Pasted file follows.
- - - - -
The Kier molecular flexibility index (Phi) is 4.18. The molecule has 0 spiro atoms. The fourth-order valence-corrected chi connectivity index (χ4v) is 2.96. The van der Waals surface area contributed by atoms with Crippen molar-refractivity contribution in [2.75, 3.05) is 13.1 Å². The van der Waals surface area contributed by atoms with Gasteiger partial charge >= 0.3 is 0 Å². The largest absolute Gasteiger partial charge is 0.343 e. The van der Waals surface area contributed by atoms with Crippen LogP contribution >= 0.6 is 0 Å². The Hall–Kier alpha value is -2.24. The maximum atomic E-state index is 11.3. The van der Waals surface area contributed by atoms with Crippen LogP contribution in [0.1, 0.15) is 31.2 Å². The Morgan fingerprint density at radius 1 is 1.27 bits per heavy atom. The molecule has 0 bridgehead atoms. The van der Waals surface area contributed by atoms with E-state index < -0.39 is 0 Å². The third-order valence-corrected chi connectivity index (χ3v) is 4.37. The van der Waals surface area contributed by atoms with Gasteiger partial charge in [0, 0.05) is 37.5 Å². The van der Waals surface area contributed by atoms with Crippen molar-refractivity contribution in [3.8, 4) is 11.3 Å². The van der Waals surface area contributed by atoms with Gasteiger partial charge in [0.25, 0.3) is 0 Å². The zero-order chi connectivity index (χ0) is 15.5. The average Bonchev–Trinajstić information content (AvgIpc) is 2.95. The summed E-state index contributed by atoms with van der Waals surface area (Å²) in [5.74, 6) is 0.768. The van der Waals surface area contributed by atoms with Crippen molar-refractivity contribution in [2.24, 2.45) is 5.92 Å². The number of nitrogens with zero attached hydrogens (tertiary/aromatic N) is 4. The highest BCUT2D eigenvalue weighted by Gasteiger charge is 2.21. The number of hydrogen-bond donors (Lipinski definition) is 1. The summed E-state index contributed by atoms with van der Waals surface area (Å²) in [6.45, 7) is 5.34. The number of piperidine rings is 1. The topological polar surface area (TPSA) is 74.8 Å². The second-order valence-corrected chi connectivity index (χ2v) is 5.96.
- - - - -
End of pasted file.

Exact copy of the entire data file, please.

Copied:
The Kier molecular flexibility index (Phi) is 4.18. The molecule has 0 spiro atoms. The fourth-order valence-corrected chi connectivity index (χ4v) is 2.96. The van der Waals surface area contributed by atoms with Crippen molar-refractivity contribution in [2.75, 3.05) is 13.1 Å². The van der Waals surface area contributed by atoms with Gasteiger partial charge >= 0.3 is 0 Å². The largest absolute Gasteiger partial charge is 0.343 e. The van der Waals surface area contributed by atoms with Crippen LogP contribution >= 0.6 is 0 Å². The Hall–Kier alpha value is -2.24. The maximum atomic E-state index is 11.3. The van der Waals surface area contributed by atoms with Crippen LogP contribution in [0.1, 0.15) is 31.2 Å². The Morgan fingerprint density at radius 1 is 1.27 bits per heavy atom. The molecule has 0 bridgehead atoms. The van der Waals surface area contributed by atoms with E-state index < -0.39 is 0 Å². The third-order valence-corrected chi connectivity index (χ3v) is 4.37. The van der Waals surface area contributed by atoms with Gasteiger partial charge in [0, 0.05) is 37.5 Å². The van der Waals surface area contributed by atoms with Crippen molar-refractivity contribution in [3.8, 4) is 11.3 Å². The van der Waals surface area contributed by atoms with Gasteiger partial charge in [0.25, 0.3) is 0 Å². The zero-order chi connectivity index (χ0) is 15.5. The average Bonchev–Trinajstić information content (AvgIpc) is 2.95. The summed E-state index contributed by atoms with van der Waals surface area (Å²) in [5.74, 6) is 0.768. The van der Waals surface area contributed by atoms with Crippen molar-refractivity contribution in [2.24, 2.45) is 5.92 Å². The number of nitrogens with zero attached hydrogens (tertiary/aromatic N) is 4. The highest BCUT2D eigenvalue weighted by Gasteiger charge is 2.21. The number of hydrogen-bond donors (Lipinski definition) is 1. The summed E-state index contributed by atoms with van der Waals surface area (Å²) in [6.45, 7) is 5.34. The number of piperidine rings is 1. The topological polar surface area (TPSA) is 74.8 Å². The second-order valence-corrected chi connectivity index (χ2v) is 5.96.